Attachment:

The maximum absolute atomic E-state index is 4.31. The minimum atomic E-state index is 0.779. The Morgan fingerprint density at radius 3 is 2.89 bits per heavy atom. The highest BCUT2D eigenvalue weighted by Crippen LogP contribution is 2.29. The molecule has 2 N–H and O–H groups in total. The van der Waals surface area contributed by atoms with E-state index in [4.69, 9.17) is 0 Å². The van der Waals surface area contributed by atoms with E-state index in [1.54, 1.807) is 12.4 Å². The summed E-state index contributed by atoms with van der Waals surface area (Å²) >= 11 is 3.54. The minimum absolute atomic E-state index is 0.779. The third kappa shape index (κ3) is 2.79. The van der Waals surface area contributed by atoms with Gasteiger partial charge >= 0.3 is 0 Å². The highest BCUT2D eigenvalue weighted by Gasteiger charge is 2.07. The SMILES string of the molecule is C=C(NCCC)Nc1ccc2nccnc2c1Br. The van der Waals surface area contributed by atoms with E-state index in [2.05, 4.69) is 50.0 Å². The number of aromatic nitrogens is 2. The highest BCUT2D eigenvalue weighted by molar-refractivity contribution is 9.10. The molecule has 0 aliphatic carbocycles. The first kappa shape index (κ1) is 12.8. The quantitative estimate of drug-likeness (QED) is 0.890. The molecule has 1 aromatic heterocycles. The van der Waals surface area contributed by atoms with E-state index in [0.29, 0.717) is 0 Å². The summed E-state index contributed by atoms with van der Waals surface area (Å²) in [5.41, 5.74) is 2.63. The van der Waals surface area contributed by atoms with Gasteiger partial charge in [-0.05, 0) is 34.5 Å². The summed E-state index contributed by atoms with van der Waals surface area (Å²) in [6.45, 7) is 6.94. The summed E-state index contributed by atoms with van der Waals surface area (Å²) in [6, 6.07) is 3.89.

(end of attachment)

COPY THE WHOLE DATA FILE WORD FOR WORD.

The maximum absolute atomic E-state index is 4.31. The minimum atomic E-state index is 0.779. The Morgan fingerprint density at radius 3 is 2.89 bits per heavy atom. The highest BCUT2D eigenvalue weighted by Crippen LogP contribution is 2.29. The molecule has 2 N–H and O–H groups in total. The van der Waals surface area contributed by atoms with E-state index in [4.69, 9.17) is 0 Å². The van der Waals surface area contributed by atoms with E-state index in [1.54, 1.807) is 12.4 Å². The summed E-state index contributed by atoms with van der Waals surface area (Å²) >= 11 is 3.54. The minimum absolute atomic E-state index is 0.779. The third kappa shape index (κ3) is 2.79. The van der Waals surface area contributed by atoms with Gasteiger partial charge >= 0.3 is 0 Å². The highest BCUT2D eigenvalue weighted by Gasteiger charge is 2.07. The SMILES string of the molecule is C=C(NCCC)Nc1ccc2nccnc2c1Br. The van der Waals surface area contributed by atoms with E-state index in [2.05, 4.69) is 50.0 Å². The number of aromatic nitrogens is 2. The highest BCUT2D eigenvalue weighted by molar-refractivity contribution is 9.10. The molecule has 0 aliphatic carbocycles. The first kappa shape index (κ1) is 12.8. The quantitative estimate of drug-likeness (QED) is 0.890. The molecule has 1 aromatic heterocycles. The van der Waals surface area contributed by atoms with E-state index in [0.29, 0.717) is 0 Å². The summed E-state index contributed by atoms with van der Waals surface area (Å²) in [5.41, 5.74) is 2.63. The van der Waals surface area contributed by atoms with Gasteiger partial charge in [-0.05, 0) is 34.5 Å². The summed E-state index contributed by atoms with van der Waals surface area (Å²) in [6.45, 7) is 6.94. The summed E-state index contributed by atoms with van der Waals surface area (Å²) in [6, 6.07) is 3.89.